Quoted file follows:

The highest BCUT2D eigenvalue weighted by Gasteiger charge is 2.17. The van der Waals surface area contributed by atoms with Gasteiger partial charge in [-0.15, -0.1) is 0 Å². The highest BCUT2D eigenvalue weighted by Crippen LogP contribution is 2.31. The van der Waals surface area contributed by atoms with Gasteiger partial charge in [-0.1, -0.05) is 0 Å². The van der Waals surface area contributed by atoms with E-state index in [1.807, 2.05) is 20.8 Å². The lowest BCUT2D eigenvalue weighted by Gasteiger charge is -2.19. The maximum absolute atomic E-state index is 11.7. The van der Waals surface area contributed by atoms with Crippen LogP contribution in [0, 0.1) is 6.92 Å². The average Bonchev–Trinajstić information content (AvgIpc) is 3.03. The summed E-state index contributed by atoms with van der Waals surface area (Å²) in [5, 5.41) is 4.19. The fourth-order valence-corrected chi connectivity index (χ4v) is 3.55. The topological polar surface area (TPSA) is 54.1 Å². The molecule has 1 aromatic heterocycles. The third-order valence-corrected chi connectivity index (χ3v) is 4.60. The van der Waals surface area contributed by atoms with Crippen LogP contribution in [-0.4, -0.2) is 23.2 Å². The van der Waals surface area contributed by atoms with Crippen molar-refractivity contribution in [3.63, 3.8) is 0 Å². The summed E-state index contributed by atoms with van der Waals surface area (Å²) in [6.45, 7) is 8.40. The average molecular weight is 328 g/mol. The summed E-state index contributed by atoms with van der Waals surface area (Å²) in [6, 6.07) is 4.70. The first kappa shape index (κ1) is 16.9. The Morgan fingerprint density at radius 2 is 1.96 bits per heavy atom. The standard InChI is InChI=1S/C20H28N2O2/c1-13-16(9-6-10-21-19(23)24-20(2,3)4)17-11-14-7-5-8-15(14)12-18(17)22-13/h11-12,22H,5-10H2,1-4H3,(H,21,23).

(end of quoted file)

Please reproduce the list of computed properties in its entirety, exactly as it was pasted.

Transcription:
The highest BCUT2D eigenvalue weighted by Gasteiger charge is 2.17. The van der Waals surface area contributed by atoms with Gasteiger partial charge in [-0.15, -0.1) is 0 Å². The highest BCUT2D eigenvalue weighted by Crippen LogP contribution is 2.31. The van der Waals surface area contributed by atoms with Gasteiger partial charge in [-0.1, -0.05) is 0 Å². The van der Waals surface area contributed by atoms with E-state index in [1.807, 2.05) is 20.8 Å². The lowest BCUT2D eigenvalue weighted by Gasteiger charge is -2.19. The maximum absolute atomic E-state index is 11.7. The van der Waals surface area contributed by atoms with Crippen LogP contribution in [0, 0.1) is 6.92 Å². The average Bonchev–Trinajstić information content (AvgIpc) is 3.03. The summed E-state index contributed by atoms with van der Waals surface area (Å²) in [5, 5.41) is 4.19. The fourth-order valence-corrected chi connectivity index (χ4v) is 3.55. The topological polar surface area (TPSA) is 54.1 Å². The molecule has 1 aromatic heterocycles. The third-order valence-corrected chi connectivity index (χ3v) is 4.60. The van der Waals surface area contributed by atoms with Crippen LogP contribution in [-0.4, -0.2) is 23.2 Å². The van der Waals surface area contributed by atoms with Crippen molar-refractivity contribution in [3.63, 3.8) is 0 Å². The summed E-state index contributed by atoms with van der Waals surface area (Å²) in [6.45, 7) is 8.40. The average molecular weight is 328 g/mol. The summed E-state index contributed by atoms with van der Waals surface area (Å²) in [6, 6.07) is 4.70. The first kappa shape index (κ1) is 16.9. The Morgan fingerprint density at radius 2 is 1.96 bits per heavy atom. The standard InChI is InChI=1S/C20H28N2O2/c1-13-16(9-6-10-21-19(23)24-20(2,3)4)17-11-14-7-5-8-15(14)12-18(17)22-13/h11-12,22H,5-10H2,1-4H3,(H,21,23).